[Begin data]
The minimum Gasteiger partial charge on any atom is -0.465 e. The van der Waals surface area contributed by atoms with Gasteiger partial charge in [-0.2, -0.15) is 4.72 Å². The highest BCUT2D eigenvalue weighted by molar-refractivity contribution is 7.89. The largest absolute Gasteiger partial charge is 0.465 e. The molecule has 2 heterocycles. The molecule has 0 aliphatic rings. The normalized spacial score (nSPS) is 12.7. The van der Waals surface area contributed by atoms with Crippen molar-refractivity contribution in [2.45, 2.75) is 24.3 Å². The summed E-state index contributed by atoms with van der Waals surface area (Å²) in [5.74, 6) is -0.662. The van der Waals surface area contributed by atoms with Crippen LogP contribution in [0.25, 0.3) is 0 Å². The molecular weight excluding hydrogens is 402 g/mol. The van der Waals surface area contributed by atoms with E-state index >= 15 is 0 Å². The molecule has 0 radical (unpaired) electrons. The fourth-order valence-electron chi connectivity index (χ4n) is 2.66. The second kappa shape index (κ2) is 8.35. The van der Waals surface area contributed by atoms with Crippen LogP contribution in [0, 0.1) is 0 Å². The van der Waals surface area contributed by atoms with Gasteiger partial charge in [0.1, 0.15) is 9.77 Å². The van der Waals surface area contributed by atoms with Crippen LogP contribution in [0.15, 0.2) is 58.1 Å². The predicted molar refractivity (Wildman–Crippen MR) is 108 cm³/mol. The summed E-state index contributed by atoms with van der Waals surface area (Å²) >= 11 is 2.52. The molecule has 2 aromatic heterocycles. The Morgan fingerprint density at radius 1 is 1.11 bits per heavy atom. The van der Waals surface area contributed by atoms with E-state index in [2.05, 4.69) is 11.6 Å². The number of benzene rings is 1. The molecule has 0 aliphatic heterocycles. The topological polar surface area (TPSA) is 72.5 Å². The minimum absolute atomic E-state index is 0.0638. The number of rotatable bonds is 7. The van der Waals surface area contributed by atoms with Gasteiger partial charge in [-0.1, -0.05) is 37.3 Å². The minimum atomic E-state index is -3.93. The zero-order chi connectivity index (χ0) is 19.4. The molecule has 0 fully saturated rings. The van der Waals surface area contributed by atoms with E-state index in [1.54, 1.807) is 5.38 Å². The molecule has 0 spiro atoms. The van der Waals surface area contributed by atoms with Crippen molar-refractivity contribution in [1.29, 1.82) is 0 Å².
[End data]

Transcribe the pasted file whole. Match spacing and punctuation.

The minimum Gasteiger partial charge on any atom is -0.465 e. The van der Waals surface area contributed by atoms with Gasteiger partial charge in [-0.2, -0.15) is 4.72 Å². The highest BCUT2D eigenvalue weighted by molar-refractivity contribution is 7.89. The largest absolute Gasteiger partial charge is 0.465 e. The molecule has 2 heterocycles. The molecule has 0 aliphatic rings. The normalized spacial score (nSPS) is 12.7. The van der Waals surface area contributed by atoms with Crippen molar-refractivity contribution in [2.45, 2.75) is 24.3 Å². The summed E-state index contributed by atoms with van der Waals surface area (Å²) in [5.74, 6) is -0.662. The van der Waals surface area contributed by atoms with Crippen LogP contribution in [0.25, 0.3) is 0 Å². The molecular weight excluding hydrogens is 402 g/mol. The van der Waals surface area contributed by atoms with E-state index >= 15 is 0 Å². The molecule has 0 radical (unpaired) electrons. The fourth-order valence-electron chi connectivity index (χ4n) is 2.66. The second kappa shape index (κ2) is 8.35. The van der Waals surface area contributed by atoms with Crippen LogP contribution in [0, 0.1) is 0 Å². The van der Waals surface area contributed by atoms with Gasteiger partial charge in [0.1, 0.15) is 9.77 Å². The van der Waals surface area contributed by atoms with Crippen LogP contribution in [0.15, 0.2) is 58.1 Å². The predicted molar refractivity (Wildman–Crippen MR) is 108 cm³/mol. The summed E-state index contributed by atoms with van der Waals surface area (Å²) >= 11 is 2.52. The molecule has 2 aromatic heterocycles. The Morgan fingerprint density at radius 1 is 1.11 bits per heavy atom. The van der Waals surface area contributed by atoms with E-state index in [2.05, 4.69) is 11.6 Å². The number of benzene rings is 1. The molecule has 0 aliphatic heterocycles. The topological polar surface area (TPSA) is 72.5 Å². The minimum absolute atomic E-state index is 0.0638. The number of rotatable bonds is 7. The van der Waals surface area contributed by atoms with Gasteiger partial charge in [-0.1, -0.05) is 37.3 Å². The minimum atomic E-state index is -3.93. The zero-order chi connectivity index (χ0) is 19.4. The molecule has 0 fully saturated rings. The van der Waals surface area contributed by atoms with E-state index in [1.54, 1.807) is 5.38 Å². The molecule has 0 spiro atoms. The van der Waals surface area contributed by atoms with Crippen molar-refractivity contribution in [1.29, 1.82) is 0 Å².